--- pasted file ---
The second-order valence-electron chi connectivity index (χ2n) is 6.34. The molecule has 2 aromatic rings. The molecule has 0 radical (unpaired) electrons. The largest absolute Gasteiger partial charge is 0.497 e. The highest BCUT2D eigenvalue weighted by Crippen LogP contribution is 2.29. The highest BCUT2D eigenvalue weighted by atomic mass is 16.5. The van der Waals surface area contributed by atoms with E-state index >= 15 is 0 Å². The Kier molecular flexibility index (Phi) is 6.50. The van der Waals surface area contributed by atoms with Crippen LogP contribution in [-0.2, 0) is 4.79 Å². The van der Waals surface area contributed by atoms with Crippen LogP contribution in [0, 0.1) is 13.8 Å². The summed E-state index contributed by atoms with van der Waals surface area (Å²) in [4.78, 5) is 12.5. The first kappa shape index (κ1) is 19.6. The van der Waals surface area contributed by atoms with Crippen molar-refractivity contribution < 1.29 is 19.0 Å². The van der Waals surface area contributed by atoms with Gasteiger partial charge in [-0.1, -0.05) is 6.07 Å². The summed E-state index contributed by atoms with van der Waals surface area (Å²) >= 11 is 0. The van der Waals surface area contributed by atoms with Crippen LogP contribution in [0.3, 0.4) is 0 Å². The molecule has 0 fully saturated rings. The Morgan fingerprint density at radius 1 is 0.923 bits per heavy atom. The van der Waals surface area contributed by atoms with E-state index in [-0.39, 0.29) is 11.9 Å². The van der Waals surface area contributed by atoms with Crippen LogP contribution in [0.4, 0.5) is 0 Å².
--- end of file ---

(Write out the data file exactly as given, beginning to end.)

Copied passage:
The second-order valence-electron chi connectivity index (χ2n) is 6.34. The molecule has 2 aromatic rings. The molecule has 0 radical (unpaired) electrons. The largest absolute Gasteiger partial charge is 0.497 e. The highest BCUT2D eigenvalue weighted by Crippen LogP contribution is 2.29. The highest BCUT2D eigenvalue weighted by atomic mass is 16.5. The van der Waals surface area contributed by atoms with E-state index >= 15 is 0 Å². The Kier molecular flexibility index (Phi) is 6.50. The van der Waals surface area contributed by atoms with Crippen LogP contribution in [-0.2, 0) is 4.79 Å². The van der Waals surface area contributed by atoms with Crippen LogP contribution in [0, 0.1) is 13.8 Å². The summed E-state index contributed by atoms with van der Waals surface area (Å²) in [4.78, 5) is 12.5. The first kappa shape index (κ1) is 19.6. The van der Waals surface area contributed by atoms with Crippen molar-refractivity contribution < 1.29 is 19.0 Å². The van der Waals surface area contributed by atoms with Gasteiger partial charge in [-0.1, -0.05) is 6.07 Å². The summed E-state index contributed by atoms with van der Waals surface area (Å²) >= 11 is 0. The van der Waals surface area contributed by atoms with Crippen LogP contribution in [0.3, 0.4) is 0 Å². The molecule has 0 fully saturated rings. The Morgan fingerprint density at radius 1 is 0.923 bits per heavy atom. The van der Waals surface area contributed by atoms with E-state index in [-0.39, 0.29) is 11.9 Å². The van der Waals surface area contributed by atoms with Crippen LogP contribution in [0.4, 0.5) is 0 Å².